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Title: Postprandial studies of moderate exercise and triacylglycerol metabolism
Authors: Gill, Jason M.R.
Issue Date: 1999
Publisher: © Jason Martin Ragnold Gill
Abstract: Exaggerated postprandial lipaemia has been implicated in the development of atherosclerosis. Thus, by reducing postprandial TAG concentrations, exercise may play a role in delaying atherogenic progression. This thesis sought to explore the qualitative nature of, and the mechanisms behind, the moderate exercise-induced attenuation to postprandial lipaemia. Before the experimental studies commenced, a reproducibility study was undertaken. This showed that in a group of eight middle-aged men, the postprandial plasma TAG response differed by only 1.9 ± 5.1 % (mean ± standard error) on a testretest basis, indicating that the oral fat tolerance test had enough precision to detect the effect of exercise on TAG metabolism. Previous work suggested that the exercise-induced reduction to lipaemia was linked to the energy expended by exercise. As the attenuation may have been mediated by energy deficit, rather than exercise per se, a study comparing the effect of a 90-minute moderate exercise session with an equivalent dietary-induced energy deficit on postprandial lipid metabolism was undertaken, in a group of eleven postmenopausal women. This showed that the reduction in postprandial lipaemia elicited by exercise was far greater than that elicited by intake-restriction (20 % vs. 7 %). The second experimental study aimed to establish the effect of a 90-minute moderate exercise session on postprandial chylomicron- and very-Iow-density lipoprotein (VLDL)-TAG concentrations, and its effect on exogenous (through use of a l3e-Iabelled lipid) and endogenous fat oxidation, in a group oftwelve middle-aged men. Exercise reduced postprandial lipaemia by 23 %, and over three-quarters of this reduction was due to lower VLDL-TAG concentrations. Increases in endogenous fat oxidation accounted for over half of the increase in postprandial fat oxidation. In the third experimental study, the effect of a 90-minutes moderate exercise session on Intralipid clearance, and postprandial lipaemia, was determined in a group of eight middle-aged men. Exercise attenuated postprandial lipaemia by 18 %, but did not increase Intralipid clearance. Taken together, these data imply that moderate exercise predominantly reduced postprandial TAG concentrations by reducing hepatic VLDL secretion, rather than increasing TAG clearance, and this effect is not mediated by whole-body energy deficit. In addition, this work has shown that moderate exercise is effective at attenuating postprandial lipaemia in middle-aged men and postmenopausal women.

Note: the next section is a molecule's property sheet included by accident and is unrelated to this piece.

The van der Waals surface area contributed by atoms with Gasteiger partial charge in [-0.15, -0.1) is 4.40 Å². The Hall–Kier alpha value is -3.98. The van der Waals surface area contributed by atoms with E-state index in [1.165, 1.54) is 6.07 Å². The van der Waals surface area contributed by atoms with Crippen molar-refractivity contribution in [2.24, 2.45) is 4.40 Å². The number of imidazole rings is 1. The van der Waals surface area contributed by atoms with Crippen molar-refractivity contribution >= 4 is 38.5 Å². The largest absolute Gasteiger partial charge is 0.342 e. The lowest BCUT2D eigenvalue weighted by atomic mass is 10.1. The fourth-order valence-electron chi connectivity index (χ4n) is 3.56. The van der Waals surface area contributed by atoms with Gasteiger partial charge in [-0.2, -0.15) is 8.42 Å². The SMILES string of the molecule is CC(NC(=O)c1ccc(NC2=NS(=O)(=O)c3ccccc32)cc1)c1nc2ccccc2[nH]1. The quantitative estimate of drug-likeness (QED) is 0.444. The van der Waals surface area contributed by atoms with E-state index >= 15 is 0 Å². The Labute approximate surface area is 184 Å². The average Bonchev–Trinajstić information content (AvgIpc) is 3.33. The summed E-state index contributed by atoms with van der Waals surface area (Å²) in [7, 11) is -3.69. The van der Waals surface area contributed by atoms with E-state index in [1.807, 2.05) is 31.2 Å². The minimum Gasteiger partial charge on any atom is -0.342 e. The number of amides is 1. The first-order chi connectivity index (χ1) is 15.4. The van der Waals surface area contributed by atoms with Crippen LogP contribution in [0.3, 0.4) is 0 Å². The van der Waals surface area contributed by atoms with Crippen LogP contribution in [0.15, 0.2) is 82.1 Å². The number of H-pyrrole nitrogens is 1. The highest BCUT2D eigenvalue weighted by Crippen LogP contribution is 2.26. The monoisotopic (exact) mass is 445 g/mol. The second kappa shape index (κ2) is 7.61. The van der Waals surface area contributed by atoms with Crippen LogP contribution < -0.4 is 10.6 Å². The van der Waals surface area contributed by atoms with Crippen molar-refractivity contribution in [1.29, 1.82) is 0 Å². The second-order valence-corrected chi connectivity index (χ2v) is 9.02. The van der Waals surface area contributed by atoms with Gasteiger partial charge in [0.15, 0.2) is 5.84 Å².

Description: A Doctoral Thesis. Submitted in partial fulfilment of the requirements for the award of Doctor of Philosophy of Loughborough University.
URI: https://dspace.lboro.ac.uk/2134/11106
Appears in Collections:PhD Theses (Sport, Exercise and Health Sciences)

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